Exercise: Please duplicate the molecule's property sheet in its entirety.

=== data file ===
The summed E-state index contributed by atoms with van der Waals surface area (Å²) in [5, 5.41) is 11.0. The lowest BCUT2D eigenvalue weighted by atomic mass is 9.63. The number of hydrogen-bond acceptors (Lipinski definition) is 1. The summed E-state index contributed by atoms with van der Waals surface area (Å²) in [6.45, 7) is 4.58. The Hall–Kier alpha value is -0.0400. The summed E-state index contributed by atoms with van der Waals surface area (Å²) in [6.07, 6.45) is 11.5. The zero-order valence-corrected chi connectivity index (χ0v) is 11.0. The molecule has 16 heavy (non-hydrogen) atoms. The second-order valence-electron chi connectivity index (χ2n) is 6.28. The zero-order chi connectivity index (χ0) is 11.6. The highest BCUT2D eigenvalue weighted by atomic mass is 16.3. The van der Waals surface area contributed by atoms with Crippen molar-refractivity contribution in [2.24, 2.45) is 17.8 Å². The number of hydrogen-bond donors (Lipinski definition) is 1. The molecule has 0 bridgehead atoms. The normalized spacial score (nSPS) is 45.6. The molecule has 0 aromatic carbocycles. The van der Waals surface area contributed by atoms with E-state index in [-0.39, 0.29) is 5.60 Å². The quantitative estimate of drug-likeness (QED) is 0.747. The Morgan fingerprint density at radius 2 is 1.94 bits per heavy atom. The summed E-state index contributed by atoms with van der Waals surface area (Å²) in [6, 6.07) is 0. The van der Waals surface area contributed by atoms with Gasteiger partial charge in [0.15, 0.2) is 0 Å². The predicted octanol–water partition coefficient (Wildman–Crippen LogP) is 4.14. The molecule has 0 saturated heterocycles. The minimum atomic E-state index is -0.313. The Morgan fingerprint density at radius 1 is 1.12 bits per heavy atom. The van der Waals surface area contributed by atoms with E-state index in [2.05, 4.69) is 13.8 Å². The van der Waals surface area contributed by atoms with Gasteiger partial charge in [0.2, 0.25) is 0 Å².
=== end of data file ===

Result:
The summed E-state index contributed by atoms with van der Waals surface area (Å²) in [5, 5.41) is 11.0. The lowest BCUT2D eigenvalue weighted by atomic mass is 9.63. The number of hydrogen-bond acceptors (Lipinski definition) is 1. The summed E-state index contributed by atoms with van der Waals surface area (Å²) in [6.45, 7) is 4.58. The Hall–Kier alpha value is -0.0400. The summed E-state index contributed by atoms with van der Waals surface area (Å²) in [6.07, 6.45) is 11.5. The zero-order valence-corrected chi connectivity index (χ0v) is 11.0. The molecule has 16 heavy (non-hydrogen) atoms. The second-order valence-electron chi connectivity index (χ2n) is 6.28. The zero-order chi connectivity index (χ0) is 11.6. The highest BCUT2D eigenvalue weighted by atomic mass is 16.3. The van der Waals surface area contributed by atoms with Crippen molar-refractivity contribution in [2.24, 2.45) is 17.8 Å². The number of hydrogen-bond donors (Lipinski definition) is 1. The molecule has 0 bridgehead atoms. The normalized spacial score (nSPS) is 45.6. The molecule has 0 aromatic carbocycles. The van der Waals surface area contributed by atoms with E-state index in [-0.39, 0.29) is 5.60 Å². The quantitative estimate of drug-likeness (QED) is 0.747. The Morgan fingerprint density at radius 2 is 1.94 bits per heavy atom. The summed E-state index contributed by atoms with van der Waals surface area (Å²) in [6, 6.07) is 0. The van der Waals surface area contributed by atoms with Gasteiger partial charge in [0.15, 0.2) is 0 Å². The predicted octanol–water partition coefficient (Wildman–Crippen LogP) is 4.14. The molecule has 0 saturated heterocycles. The minimum atomic E-state index is -0.313. The Morgan fingerprint density at radius 1 is 1.12 bits per heavy atom. The van der Waals surface area contributed by atoms with E-state index in [2.05, 4.69) is 13.8 Å². The van der Waals surface area contributed by atoms with Gasteiger partial charge in [0.2, 0.25) is 0 Å².